Psychiatric & Mental Health Technician

Mental health awareness is rising, but not all mental health careers occur in a clinic. Psychiatric technicians are mental health professionals who care for patients with cognitive and developmental disabilities in assisted living and private care environments. According to the American Association of Psychiatric Technicians (AAPT), psychiatric technicians “carry out doctors’ orders, serving as the eyes, ears, and hands of the diagnosing professional.”

Psychiatric and mental health technicians are vital players in mental health treatment. Rather than seeing patients in a clinic, psychiatric technicians work with patients in various settings. Remember that while these titles are used interchangeably, a psychiatric technician is used more often and is the job for which the most certifications and degree programs are offered.

A third title, psychiatric aide, is often grouped into the same category, but these professionals are more entry-level than psychiatric technicians. Many psychiatric technicians start as aides—largely assisting with the daily living functions of mental health patients—and become technicians with more experience and education.

The job outlook for mental health technicians is better than average and slated for growth. According to the Bureau of Labor Statistics (BLS 2021), the need for psychiatric technicians will grow by 11 percent from 2020 to 2030, which is faster than the national average (8 percent). This means an estimated 15,800 new positions will be needed in the same decade.

A psychiatric technician works closely with mental health treatment teams to improve patient outcomes. The daily tasks of a psychiatric technician vary widely depending on the clinical setting. Some technicians may spend most of their time helping severely disabled patients with essential living functions, including feeding, dressing, and bathing. Psychiatric technicians with more training may have more clinically focused tasks such as interviewing new patients, monitoring patient progress, and helping to determine treatment plans alongside other mental health professionals.

Psychiatric and mental health technicians are not federally licensed, although a few states do have licensing requirements through their respective boards of nursing. In most states, entry-level jobs as psychiatric technicians or aides are available without certification or even specific education. However, academic programs are still available for those who want a head start in the job market.

Read on to learn more about becoming a psychiatric and mental health technician—an immensely satisfying career that can make a real difference in the lives of others.

Degree & Certification Programs for Psychiatric Health

In many states, entry-level work as a psychiatric and mental health technician does not require degree or formal training. However, to advance through the field, obtain higher levels of certification, and widen one’s job prospects, it’s advisable to seek formal training from a psychiatric technician, assistant degree, or certificate program. These programs provide solid foundations in basic anatomy and biology and the fundamentals of psychiatric training necessary to excel in entry-level jobs.

Some programs offer associate of science (AS) degrees, while others culminate in certification with no degree. It should be noted that even the lowest level of certification possible from the American Association of Psychiatric Technicians (AAPT) requires a high school diploma or GED to be eligible.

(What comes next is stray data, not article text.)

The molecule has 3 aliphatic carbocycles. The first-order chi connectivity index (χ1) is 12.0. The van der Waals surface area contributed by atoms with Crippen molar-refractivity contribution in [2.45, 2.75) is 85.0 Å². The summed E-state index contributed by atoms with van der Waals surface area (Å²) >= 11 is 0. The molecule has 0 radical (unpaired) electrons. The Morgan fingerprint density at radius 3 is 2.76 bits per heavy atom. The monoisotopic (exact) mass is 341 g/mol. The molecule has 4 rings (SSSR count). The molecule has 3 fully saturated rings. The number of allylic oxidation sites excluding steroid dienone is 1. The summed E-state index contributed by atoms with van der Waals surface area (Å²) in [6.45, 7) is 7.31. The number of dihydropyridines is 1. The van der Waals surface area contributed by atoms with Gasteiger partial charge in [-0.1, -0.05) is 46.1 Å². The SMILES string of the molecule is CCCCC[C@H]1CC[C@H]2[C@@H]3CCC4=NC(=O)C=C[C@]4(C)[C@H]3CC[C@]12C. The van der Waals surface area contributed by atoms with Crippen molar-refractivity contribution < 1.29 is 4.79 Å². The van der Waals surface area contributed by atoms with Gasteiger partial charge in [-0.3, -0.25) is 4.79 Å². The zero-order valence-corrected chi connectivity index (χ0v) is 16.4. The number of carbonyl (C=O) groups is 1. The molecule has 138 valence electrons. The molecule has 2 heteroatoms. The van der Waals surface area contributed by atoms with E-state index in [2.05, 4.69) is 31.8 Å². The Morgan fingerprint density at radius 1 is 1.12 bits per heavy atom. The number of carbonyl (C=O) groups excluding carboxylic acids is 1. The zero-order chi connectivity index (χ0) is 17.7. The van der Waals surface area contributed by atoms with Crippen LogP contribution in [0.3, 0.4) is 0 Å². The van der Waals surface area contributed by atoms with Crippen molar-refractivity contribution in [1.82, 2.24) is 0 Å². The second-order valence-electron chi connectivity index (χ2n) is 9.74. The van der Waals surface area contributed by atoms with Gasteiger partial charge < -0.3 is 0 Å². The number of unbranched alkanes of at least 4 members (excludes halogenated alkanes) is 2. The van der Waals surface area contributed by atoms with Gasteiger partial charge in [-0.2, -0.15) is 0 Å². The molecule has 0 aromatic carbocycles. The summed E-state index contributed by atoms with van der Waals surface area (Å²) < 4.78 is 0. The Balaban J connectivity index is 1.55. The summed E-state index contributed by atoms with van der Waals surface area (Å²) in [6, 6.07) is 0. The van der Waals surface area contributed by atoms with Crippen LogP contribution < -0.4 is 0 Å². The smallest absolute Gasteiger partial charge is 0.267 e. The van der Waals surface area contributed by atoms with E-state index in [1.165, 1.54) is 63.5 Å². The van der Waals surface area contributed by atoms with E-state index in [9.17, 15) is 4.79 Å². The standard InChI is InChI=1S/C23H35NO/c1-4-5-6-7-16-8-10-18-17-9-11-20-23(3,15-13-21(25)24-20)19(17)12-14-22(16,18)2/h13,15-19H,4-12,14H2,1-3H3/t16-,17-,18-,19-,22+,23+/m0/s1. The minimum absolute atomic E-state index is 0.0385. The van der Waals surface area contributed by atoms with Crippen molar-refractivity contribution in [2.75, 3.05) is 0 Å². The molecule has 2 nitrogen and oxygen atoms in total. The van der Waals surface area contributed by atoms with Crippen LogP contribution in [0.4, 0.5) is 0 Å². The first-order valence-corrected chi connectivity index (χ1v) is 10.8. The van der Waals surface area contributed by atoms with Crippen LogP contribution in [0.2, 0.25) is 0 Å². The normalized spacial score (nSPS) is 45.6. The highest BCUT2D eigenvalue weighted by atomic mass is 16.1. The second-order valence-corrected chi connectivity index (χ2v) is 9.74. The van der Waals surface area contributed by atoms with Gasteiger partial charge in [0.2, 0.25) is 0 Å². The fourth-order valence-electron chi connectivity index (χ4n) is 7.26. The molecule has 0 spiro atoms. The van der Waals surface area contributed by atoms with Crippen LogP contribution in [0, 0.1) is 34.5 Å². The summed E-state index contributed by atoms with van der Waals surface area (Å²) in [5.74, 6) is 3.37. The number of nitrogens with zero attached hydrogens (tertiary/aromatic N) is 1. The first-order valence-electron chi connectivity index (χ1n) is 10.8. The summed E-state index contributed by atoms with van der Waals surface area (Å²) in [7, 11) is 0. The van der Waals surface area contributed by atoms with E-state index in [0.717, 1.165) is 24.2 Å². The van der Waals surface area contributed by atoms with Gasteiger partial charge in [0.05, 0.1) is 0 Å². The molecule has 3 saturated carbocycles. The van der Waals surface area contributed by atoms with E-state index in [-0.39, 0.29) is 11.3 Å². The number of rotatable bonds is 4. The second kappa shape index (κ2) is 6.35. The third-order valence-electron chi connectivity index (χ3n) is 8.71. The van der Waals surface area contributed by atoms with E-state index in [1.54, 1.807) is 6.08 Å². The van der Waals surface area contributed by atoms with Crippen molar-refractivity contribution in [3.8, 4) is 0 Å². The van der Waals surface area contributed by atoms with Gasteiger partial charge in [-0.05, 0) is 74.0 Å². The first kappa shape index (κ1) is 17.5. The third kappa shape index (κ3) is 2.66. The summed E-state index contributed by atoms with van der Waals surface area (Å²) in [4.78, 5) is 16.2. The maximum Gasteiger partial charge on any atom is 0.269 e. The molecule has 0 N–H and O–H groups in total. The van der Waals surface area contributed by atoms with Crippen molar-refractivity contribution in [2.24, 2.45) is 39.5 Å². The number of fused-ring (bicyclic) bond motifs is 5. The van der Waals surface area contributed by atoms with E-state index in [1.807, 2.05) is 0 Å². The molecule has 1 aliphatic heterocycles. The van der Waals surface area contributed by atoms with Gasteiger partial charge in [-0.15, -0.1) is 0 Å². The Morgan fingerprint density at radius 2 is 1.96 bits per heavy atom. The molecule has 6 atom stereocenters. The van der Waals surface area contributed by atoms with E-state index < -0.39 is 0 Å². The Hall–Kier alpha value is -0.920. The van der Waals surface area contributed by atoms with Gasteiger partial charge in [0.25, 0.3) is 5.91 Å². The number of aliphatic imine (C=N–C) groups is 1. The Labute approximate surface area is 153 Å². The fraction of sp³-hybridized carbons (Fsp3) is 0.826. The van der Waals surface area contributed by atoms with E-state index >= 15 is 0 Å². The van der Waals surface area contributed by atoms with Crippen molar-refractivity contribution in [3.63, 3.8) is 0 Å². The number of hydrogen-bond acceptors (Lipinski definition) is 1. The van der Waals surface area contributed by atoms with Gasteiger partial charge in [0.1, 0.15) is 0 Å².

Here is a selection of psychiatric and mental health technician training programs in the United States.

Cypress College (Certificate): The psychiatric technician certificate program at Cypress College in Cypress, California, consists of 52 credits, including prerequisites and electives. Students can complete additional general education courses to earn their associate of science (AS) degree. This competitive program only accepts 24 students every fall and spring semester.

Students with a score of 3 or higher on the Advanced Placement (AP) Psychology exam can petition to take fewer courses and earn their degree faster. Cypress College offers free tuition to students who meet specific qualifications.

  • Location: Cypress, CA
  • Duration: Two years
  • Accreditation: California Board of Vocational Nursing and Psychiatric Technicians (BVNPT)
  • Tuition: $46 per unit (in-state); $331 per unit (out-of-state)

Pueblo Community College (Certificate): With four campuses across western Colorado, the Pueblo Community College program is ideal for residents of that region. This psychiatric technician certificate program is also brief, requiring two semesters. Students learn the basics necessary to work as psychiatric technicians in Colorado, including basic nursing skills and psychiatric concepts. Pre-requisite courses include basic anatomy and physiology, nurse aid health care skills, and clinical experience.

  • Location: Pueblo, CO
  • Duration: One semester
  • Accreditation: Higher Learning Commission (HLC)
  • Tuition: $248 per credit (in-state); $630 per credit (out-of-state)

San Bernardino Valley College (AS): At San Bernardino Valley College in San Bernardino, California, students can enroll in a one-year program to become eligible for the California Psychiatric Technician licensing examination. Students will take psychiatric technology, nursing science, and behavioral science courses. Students must also take required core classes to earn the optional AS degree.

  • Location: San Bernardino, CA
  • Duration: One year
  • Accreditation: California Board of Vocational Nursing and Psychiatric Technicians (BVNPT)
  • Tuition: $46 per unit (in-state); $307 per united (out-of-state)



List of Psychiatric & Mental Health Technician Schools

Filter by state :
School City State Website GRADS ('21)
Lone Star College System The Woodlands Texas 129
CUNY Kingsborough Community College Brooklyn New York 104
CUNY LaGuardia Community College Long Island City New York 97
Cuesta College San Luis Obispo California 71